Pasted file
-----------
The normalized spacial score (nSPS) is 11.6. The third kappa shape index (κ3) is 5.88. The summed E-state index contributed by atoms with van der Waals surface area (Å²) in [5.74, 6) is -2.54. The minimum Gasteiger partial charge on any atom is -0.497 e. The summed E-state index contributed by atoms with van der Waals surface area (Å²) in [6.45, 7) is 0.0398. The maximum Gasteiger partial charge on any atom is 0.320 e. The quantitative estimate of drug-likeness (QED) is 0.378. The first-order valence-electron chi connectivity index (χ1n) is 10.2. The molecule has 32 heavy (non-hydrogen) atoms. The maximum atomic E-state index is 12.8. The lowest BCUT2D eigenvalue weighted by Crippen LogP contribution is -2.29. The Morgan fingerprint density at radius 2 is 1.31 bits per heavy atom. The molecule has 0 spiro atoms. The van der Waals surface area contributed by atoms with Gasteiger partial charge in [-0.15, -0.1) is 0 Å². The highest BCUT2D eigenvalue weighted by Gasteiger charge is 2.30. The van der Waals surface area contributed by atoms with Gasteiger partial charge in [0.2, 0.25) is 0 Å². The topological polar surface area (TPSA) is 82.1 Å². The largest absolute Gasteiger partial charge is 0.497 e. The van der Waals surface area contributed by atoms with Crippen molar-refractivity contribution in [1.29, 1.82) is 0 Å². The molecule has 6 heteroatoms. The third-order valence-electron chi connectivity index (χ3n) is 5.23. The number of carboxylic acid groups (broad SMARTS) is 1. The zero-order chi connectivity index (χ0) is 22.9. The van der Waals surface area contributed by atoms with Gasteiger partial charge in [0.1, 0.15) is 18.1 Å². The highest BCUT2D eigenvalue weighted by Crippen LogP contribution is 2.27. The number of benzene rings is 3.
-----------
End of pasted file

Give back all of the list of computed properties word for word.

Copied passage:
The normalized spacial score (nSPS) is 11.6. The third kappa shape index (κ3) is 5.88. The summed E-state index contributed by atoms with van der Waals surface area (Å²) in [5.74, 6) is -2.54. The minimum Gasteiger partial charge on any atom is -0.497 e. The summed E-state index contributed by atoms with van der Waals surface area (Å²) in [6.45, 7) is 0.0398. The maximum Gasteiger partial charge on any atom is 0.320 e. The quantitative estimate of drug-likeness (QED) is 0.378. The first-order valence-electron chi connectivity index (χ1n) is 10.2. The molecule has 32 heavy (non-hydrogen) atoms. The maximum atomic E-state index is 12.8. The lowest BCUT2D eigenvalue weighted by Crippen LogP contribution is -2.29. The Morgan fingerprint density at radius 2 is 1.31 bits per heavy atom. The molecule has 0 spiro atoms. The van der Waals surface area contributed by atoms with Gasteiger partial charge in [-0.15, -0.1) is 0 Å². The highest BCUT2D eigenvalue weighted by Gasteiger charge is 2.30. The van der Waals surface area contributed by atoms with Gasteiger partial charge in [0.2, 0.25) is 0 Å². The topological polar surface area (TPSA) is 82.1 Å². The largest absolute Gasteiger partial charge is 0.497 e. The van der Waals surface area contributed by atoms with Crippen molar-refractivity contribution in [1.29, 1.82) is 0 Å². The molecule has 6 heteroatoms. The third-order valence-electron chi connectivity index (χ3n) is 5.23. The number of carboxylic acid groups (broad SMARTS) is 1. The zero-order chi connectivity index (χ0) is 22.9. The van der Waals surface area contributed by atoms with Gasteiger partial charge in [0.1, 0.15) is 18.1 Å². The highest BCUT2D eigenvalue weighted by Crippen LogP contribution is 2.27. The number of benzene rings is 3.